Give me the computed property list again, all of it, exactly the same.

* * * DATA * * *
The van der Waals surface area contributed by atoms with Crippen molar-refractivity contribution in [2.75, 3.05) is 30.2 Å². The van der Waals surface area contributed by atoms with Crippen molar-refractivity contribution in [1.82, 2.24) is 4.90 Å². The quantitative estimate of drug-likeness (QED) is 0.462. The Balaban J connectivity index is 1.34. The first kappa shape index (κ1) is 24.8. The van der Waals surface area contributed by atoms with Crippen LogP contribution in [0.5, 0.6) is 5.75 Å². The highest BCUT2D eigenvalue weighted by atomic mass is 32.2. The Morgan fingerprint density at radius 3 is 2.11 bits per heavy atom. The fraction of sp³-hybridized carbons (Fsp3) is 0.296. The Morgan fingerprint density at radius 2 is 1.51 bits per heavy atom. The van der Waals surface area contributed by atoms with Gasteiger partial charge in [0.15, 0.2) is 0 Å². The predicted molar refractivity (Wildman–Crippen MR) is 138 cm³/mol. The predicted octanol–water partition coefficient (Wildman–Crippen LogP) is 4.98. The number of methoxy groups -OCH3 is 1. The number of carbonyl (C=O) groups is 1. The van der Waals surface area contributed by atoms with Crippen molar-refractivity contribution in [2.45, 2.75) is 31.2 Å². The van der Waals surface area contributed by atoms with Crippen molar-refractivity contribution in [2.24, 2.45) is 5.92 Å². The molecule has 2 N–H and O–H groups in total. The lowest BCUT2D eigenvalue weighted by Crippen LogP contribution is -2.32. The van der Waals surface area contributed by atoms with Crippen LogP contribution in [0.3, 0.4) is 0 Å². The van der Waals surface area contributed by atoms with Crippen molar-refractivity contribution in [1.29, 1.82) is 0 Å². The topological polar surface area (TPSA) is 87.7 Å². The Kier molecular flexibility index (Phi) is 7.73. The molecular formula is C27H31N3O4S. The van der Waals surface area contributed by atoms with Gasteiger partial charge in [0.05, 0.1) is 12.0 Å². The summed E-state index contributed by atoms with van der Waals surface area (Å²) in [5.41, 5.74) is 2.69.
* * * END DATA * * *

The van der Waals surface area contributed by atoms with Crippen molar-refractivity contribution in [2.75, 3.05) is 30.2 Å². The van der Waals surface area contributed by atoms with Crippen molar-refractivity contribution in [1.82, 2.24) is 4.90 Å². The quantitative estimate of drug-likeness (QED) is 0.462. The Balaban J connectivity index is 1.34. The first kappa shape index (κ1) is 24.8. The van der Waals surface area contributed by atoms with Crippen LogP contribution in [0.5, 0.6) is 5.75 Å². The highest BCUT2D eigenvalue weighted by atomic mass is 32.2. The Morgan fingerprint density at radius 3 is 2.11 bits per heavy atom. The fraction of sp³-hybridized carbons (Fsp3) is 0.296. The Morgan fingerprint density at radius 2 is 1.51 bits per heavy atom. The van der Waals surface area contributed by atoms with Gasteiger partial charge in [0.15, 0.2) is 0 Å². The predicted molar refractivity (Wildman–Crippen MR) is 138 cm³/mol. The predicted octanol–water partition coefficient (Wildman–Crippen LogP) is 4.98. The number of methoxy groups -OCH3 is 1. The number of carbonyl (C=O) groups is 1. The van der Waals surface area contributed by atoms with Crippen molar-refractivity contribution in [2.45, 2.75) is 31.2 Å². The van der Waals surface area contributed by atoms with Crippen molar-refractivity contribution in [2.24, 2.45) is 5.92 Å². The molecule has 2 N–H and O–H groups in total. The lowest BCUT2D eigenvalue weighted by Crippen LogP contribution is -2.32. The van der Waals surface area contributed by atoms with Crippen LogP contribution in [0.3, 0.4) is 0 Å². The van der Waals surface area contributed by atoms with Crippen molar-refractivity contribution in [1.29, 1.82) is 0 Å². The topological polar surface area (TPSA) is 87.7 Å². The Kier molecular flexibility index (Phi) is 7.73. The molecular formula is C27H31N3O4S. The van der Waals surface area contributed by atoms with Gasteiger partial charge in [0.05, 0.1) is 12.0 Å². The summed E-state index contributed by atoms with van der Waals surface area (Å²) in [5.41, 5.74) is 2.69.